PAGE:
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Financial Services (FS): A Q2 M&A Outlook

There are many challenges facing FS. But could there be opportunities to boost M&A deal activity? Find out in our FS M&A market outlook for Q2 2023.

Let's start with The Bank of England (BoE). Its base rate is still high – when you compare it against the past decade – and as the BoE continues to raise rates, there are signs that these have now levelled out.

Throughout H222 and into Q123, we saw – and continue to see - many well-trailed/expected sales processes delayed. Significantly, yet unsurprisingly, global FS M&A deal volumes dropped by 33% in Q1 this year compared to Q1 last year. And as the M&A slowdown continues into FY23, we expect the cost and availability of debt financing stay tight. This means that the value expectation gap between buyer and seller will continue to widen.

But what does this mean for debt funding? The question everyone's naturally asking themselves is if they'll return to 2021 valuations and deal flow or if current valuations represent a new normal.

Across Financial Services, we are now starting to see high-profile and sought-after assets, particularly for distribution and wealth management businesses, coming to market after the deferral of several processes over the past 6 months.

Following a general market trend in suppressed asset values, we are also experiencing an increase in investor interest in P2P transactions, recognising the potential upside which could be unlocked from current listed company valuations.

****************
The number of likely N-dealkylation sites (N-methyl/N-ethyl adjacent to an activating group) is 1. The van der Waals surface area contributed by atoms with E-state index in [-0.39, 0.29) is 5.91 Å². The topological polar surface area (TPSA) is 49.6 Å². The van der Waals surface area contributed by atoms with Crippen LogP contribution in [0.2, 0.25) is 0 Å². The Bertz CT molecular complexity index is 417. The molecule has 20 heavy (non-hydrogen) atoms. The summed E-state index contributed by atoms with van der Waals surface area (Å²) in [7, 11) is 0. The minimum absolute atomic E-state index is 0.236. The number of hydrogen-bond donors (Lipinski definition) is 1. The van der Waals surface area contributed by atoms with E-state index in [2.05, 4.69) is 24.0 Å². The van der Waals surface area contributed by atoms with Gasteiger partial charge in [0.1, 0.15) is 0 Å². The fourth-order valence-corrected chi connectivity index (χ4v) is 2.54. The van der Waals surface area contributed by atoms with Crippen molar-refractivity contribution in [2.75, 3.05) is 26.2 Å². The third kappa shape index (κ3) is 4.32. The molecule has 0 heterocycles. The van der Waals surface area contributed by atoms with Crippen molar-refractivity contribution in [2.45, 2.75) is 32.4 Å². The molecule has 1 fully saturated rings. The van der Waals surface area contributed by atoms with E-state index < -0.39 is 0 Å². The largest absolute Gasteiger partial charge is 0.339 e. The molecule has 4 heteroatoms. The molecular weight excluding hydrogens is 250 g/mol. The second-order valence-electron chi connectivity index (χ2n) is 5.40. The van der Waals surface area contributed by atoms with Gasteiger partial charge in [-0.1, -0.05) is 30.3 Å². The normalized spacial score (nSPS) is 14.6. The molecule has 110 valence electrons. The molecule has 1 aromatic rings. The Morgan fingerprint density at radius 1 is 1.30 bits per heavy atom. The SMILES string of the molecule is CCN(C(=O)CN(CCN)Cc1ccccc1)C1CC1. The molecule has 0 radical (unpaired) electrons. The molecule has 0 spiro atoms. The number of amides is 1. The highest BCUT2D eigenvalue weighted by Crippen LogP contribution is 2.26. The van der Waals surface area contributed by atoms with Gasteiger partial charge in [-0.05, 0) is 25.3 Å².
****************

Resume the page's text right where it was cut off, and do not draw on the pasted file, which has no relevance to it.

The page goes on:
Large banks (particularly in the US) are thriving in the current interest rate environment. They've accessed cheap and sticky liquidity, have robust business models, risk controls and management teams proven through the cycle. However, the collapse of Silicon Valley Bank (SVB) has highlighted that smaller banks can be exposed to a loss of depositor confidence leading to liquidity issues and we note that many smaller banks trade well below book value.

We expect to see an increase in Financial Services M&A activity towards the end of FY23 and into FY24 for the following three reasons:

  1. There’s a backlog of assets and processes – some that have been delayed by over 12 months - which need to come to market, especially for Private Equity where such assets are held by older funds. However, bid / offer spreads will need to narrow from current levels to enable this.
  2. Private equity has continued to raise new funds, and corporate balance sheets are strong, which means there is significant market capital to deploy.
  3. As inflation and interest rates come under control with a resulting return of investor confidence and stability returns to banking markets, the focus can turn to long term planning and M&A as a way of addressing strategic issues in the sector such as market access, economies of scale and technology debt.

Please contact a member of our team if you would like to discuss your organisation's 2023 M&A agenda.

You can also explore our other M&A market outlooks for 2023.

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